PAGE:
Weary drivers have been receiving some good news recently - gas prices continue to drop. Markets all across the country - Charlotte, San Diego, Houston, Boston - have all seen gas prices dropping regularly in the last 3-4 weeks or even longer. Information gathered from organizations like AAA and the Oil Price Information Service bear this fact out. In San Diego as of the first week in June, price for regular gas had fallen 20 out of 21 consecutive days - almost 20 cents drop in just three weeks. Chicago-land drivers have seen a similar drop of 24 cents per gallon in the last month. Gas in Charlotte has fallen from $3.70 to $3.44 in the last month. You'll find similar drops in other places around the country. The only real exception is on the West Coast, which is seeing pressur eon gas prices because of refinery issues out west.
This is counter to what's traditionally seen after the Memorial Day weekend. Gas prices usually start rising as the summer driving season gets underway. As we've written about before, the summer driving season brings increased demand and consumption as we head out on the roads more. The increased demand meshes with the capacity of the national gas supply; more accurately, the national gas supply struggles to keep up with the demand because the refineries have had to switch over from winter-blend fuel to summer-blend fuel, and this knocks their supplies down for a while. The two forces come together to see gas prices go up at precisely the time drivers fill up more.
So this recent drop in gas prices is a welcome sight. But what's the explanation for it? Last year, the Bell Performance blog wrote a piece on how gas prices here at home are affected by seemingly unrelated things like the strength of the US dollar in the world economy. And this is a little bit of a similar situation. Simply put, we have the Europeans to thank.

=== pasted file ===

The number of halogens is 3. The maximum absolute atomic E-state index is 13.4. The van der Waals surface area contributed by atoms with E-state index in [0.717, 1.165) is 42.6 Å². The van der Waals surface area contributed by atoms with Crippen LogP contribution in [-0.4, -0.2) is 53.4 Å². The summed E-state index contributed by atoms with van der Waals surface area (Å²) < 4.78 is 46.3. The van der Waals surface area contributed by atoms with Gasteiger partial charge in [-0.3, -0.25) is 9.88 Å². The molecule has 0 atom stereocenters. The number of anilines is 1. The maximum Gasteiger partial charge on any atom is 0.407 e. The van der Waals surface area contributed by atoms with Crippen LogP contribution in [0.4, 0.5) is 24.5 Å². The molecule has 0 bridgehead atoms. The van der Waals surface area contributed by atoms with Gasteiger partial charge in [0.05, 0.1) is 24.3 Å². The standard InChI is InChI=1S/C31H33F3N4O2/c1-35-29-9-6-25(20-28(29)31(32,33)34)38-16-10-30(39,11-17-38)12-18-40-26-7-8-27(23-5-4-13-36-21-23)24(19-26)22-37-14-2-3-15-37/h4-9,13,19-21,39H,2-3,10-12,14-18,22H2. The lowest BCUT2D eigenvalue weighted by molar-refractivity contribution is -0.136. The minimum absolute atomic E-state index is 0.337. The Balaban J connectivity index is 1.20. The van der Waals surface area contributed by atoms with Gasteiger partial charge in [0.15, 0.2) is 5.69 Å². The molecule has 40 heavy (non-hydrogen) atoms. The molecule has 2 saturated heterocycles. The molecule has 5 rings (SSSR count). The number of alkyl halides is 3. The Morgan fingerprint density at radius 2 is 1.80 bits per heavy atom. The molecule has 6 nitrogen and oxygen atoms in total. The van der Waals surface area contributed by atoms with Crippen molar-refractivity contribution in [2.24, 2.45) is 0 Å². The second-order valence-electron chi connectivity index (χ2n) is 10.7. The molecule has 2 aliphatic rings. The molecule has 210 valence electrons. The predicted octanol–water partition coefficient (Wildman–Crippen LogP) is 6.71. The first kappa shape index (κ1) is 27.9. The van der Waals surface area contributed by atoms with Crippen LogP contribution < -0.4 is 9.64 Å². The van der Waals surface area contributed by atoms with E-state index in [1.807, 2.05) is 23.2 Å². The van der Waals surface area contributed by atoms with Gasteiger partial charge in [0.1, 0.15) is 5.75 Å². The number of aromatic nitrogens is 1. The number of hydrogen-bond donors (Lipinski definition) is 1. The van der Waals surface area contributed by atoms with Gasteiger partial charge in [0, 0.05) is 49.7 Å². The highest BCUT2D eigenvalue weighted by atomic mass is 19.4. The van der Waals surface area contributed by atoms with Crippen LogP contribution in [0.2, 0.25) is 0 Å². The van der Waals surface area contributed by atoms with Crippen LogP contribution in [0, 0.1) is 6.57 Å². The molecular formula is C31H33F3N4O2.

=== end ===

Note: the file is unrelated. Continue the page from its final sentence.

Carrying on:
Countries across Europe - Greece, Italy, Spain and others - are in economic turmoil right now. Everyone's worried and nobody really can predict what's going to happen next. Is Greece going to drop out of the Eurozone? Will Italy's economy spiral into ruin because of national debt? Europe's got big financial problems right now. And this means that those countries probably aren't going to be using as much oil and gas for a while. This creates an excess on the world market and help relieve pressure on gas prices here at home.
If we can get through the summer without major hurricane damage to refineries, and combine that with an easing of conflict and tension in the Middle East, some analysts think gas could drop below $3 a gallon. That's funny. Imagine 6-7 years ago what we would think if we knew we'd be hoping for $3 gas.
This post was published on June 6, 2012 and was updated on November 19, 2013.